Reporting on the Mexican Cartel Drug War

Mexican Politician Negotiated $30 Million Ransom with Captors

Wednesday, December 22, 2010 |


Former presidential candidate Diego Fernandez de Cevallos, freed this week after nearly eight months in captivity, persuaded his captors to accept $30 million in lieu of the $100 million ransom they initially demanded, Mexican daily Milenio said Wednesday.

The ransom was delivered Dec. 10 by the captive’s son, Diego Fernandez de Cevallos Gutierrez, and attorney Antonio Lozano Gracia.

They carried the $30 million – most of it in U.S. currency – in 17 packets to a rendezvous at a bridge located between Mexico City and Toluca, capital of the surrounding state of Mexico, the newspaper said.

Fernandez de Cevallos, a political powerbroker and high-powered lawyer, led the ransom negotiations with his captors “from the first moment,” according to Milenio.

E-mails exchanged by the kidnappers with the captive’s friends and families show that “Boss Diego” told his loved ones where to get the money for the ransom and said that if necessary, they should contact President Felipe Calderon to demand the federal government pay what it owes Fernandez de Cevallos’ law firm for his “many successful litigations” on officialdom’s behalf.

One of the e-mails included Fernandez de Cevallos’ plea for support from figures in business and politics, but the captive’s son did not deliver that message to the intended recipients because he had already assembled enough funds to pay the ransom, the newspaper said.

Fernandez de Cevallos, who appeared before the media Monday just hours after his release, has so far declined to offer many details about the kidnapping.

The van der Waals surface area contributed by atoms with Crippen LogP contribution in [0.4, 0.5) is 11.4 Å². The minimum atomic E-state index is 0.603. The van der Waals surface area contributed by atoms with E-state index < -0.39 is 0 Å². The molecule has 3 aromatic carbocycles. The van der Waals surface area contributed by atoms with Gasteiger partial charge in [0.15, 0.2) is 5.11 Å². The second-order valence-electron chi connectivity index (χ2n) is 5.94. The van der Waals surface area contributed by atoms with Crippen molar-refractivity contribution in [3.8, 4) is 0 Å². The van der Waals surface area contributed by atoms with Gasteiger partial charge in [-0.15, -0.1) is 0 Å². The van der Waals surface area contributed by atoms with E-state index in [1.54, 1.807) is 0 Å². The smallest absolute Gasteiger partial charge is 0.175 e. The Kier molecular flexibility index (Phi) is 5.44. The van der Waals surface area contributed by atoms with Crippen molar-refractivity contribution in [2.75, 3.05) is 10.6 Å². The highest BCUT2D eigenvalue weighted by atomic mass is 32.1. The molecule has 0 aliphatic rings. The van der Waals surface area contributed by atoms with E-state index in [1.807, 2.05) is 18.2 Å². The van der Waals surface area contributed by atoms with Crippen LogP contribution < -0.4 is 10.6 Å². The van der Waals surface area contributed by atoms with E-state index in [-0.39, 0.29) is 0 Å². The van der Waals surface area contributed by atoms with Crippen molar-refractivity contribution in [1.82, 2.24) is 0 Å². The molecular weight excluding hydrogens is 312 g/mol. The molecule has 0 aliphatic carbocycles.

The 69-year-old Fernandez de Cevallos remains a leading member of the ruling conservative National Action Party, or PAN, more than two decades after losing the 1994 presidential election to Ernesto Zedillo.

He disappeared May 14 from his La Cabaña ranch near San Clemente, a town in the central state of Queretaro.

The politician’s vehicle was found at the entrance to the ranch’s garage, with traces of blood inside.

A group calling itself Misteriosos Desaparecedores (Mysterious Disappearers) claimed responsibility for the kidnapping and released four statements during the politician’s captivity.

The group issued a statement Sunday, titled “Epilogo de una desaparicion” (Epilogue to a Disappearance), announcing Fernandez de Cevallos’ imminent release.

Some suggest the politician was abducted by former guerrillas, while others suspect that the kidnappers were current or former police officers.

In his comments Monday, Fernandez de Cevallos said both political and financial factors were involved in his kidnapping.

“They considered me a man who was an enemy of their causes,” he told Radioformula.

Fernandez de Cevallos has been one of the most powerful figures in the PAN and Mexican politics in the past two decades.

Known for his fiery oratory, “Boss Diego” was a member of the lower house of Congress from 1991 to 1994 and a senator from 2000 to 2006.